Lots of sound and fury in this tale of an idiot – the word used in the now-forbidden medical sense of a person with a mental age of two. Adapted by the company from a short story by Victor Erofeyev, the play shows how the marriage of Masha and "I" is disrupted when the title character, Vova, moves in. Any house guest would introduce a discordant note into their flat – the walls, floor, books, and single piece of furniture are white, their clothes are black, and they live on olives, caviar and milk. But Vova, id personified, rampages around, brandishing his huge penis (a sausage) and making messes on the floor with their food, before and after eating it. Masha and I are incandescent, but can't kick him out. All she can do is scream, in Chekhovian echo, "I want my old life back!"
For Vova is there as punishment. I has transgressed, in a way unnamed till the end of the play, and the state has decreed that he must take one of the inmates of the local asylum into his home. I thinks Vova, a middle-aged man of hesitant, dignified mien, except for his intense, wordless conversations with himself, is just the ticket, but Masha knows better. "How could you choose him! He has the skull of a degenerate!" she shouts, and, turning to her husband, cries "You idiot!"
What follows is often amusing, especially in the joyous, yet lethal antics of the silent Vova (Fergus McLarnor) and the gradually thawing manner of Tea Alagic's alternately lip-curling and purring dominatrix. But it is hardly, as the director Ben Harrison claims in the programme, "full of surprises". The results of Vova's uninhibited pansexuality are quite predictable, as are the means by which I and Vova resolve their problem. The action becomes repetitious, the dialogue overexplicit.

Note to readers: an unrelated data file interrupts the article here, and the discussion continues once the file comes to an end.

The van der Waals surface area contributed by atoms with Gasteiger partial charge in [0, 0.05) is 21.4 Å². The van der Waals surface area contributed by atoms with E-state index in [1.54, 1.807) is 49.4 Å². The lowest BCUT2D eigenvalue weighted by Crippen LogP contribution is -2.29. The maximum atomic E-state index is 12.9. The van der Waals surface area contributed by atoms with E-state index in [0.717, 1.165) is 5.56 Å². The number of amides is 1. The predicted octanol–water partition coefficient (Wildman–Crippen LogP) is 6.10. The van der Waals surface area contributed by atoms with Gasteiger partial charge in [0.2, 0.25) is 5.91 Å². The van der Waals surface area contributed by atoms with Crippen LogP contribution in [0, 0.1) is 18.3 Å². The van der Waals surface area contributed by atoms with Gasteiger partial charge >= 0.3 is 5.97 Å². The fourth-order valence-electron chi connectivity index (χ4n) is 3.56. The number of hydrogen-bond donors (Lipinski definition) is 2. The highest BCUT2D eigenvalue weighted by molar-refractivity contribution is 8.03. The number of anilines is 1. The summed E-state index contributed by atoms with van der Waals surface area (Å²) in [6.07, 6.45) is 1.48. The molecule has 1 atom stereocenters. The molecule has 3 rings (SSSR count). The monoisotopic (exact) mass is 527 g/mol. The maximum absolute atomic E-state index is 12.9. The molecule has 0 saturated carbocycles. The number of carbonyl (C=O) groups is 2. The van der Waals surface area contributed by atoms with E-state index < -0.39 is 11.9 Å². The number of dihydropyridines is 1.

A greater flaw, though, is its shift from the political to the personal. Erofeyev's story was written in 1980, and in it, Vova was said to resemble Lenin. Because of the fall of Communism in the Soviet Union, materialism takes its place here as an agent of oppression. But, given that shopping is a self-inflicted illness, and that its consequences are far less severe than falling foul of a totalitarian state, the play's opening and closing scenes (both encounters with authority) seem detached from the rest, and the whole feels lightweight rather than sharply satiric.
Fred Meller's chicly sinister set is ingenious, though at times it's difficult for a spectator at one end of the long, narrow room to see what's going on at the other, each a locus of the appetites (for food or sex) that drive Vova to his spectacular clashes with bourgeois propriety.
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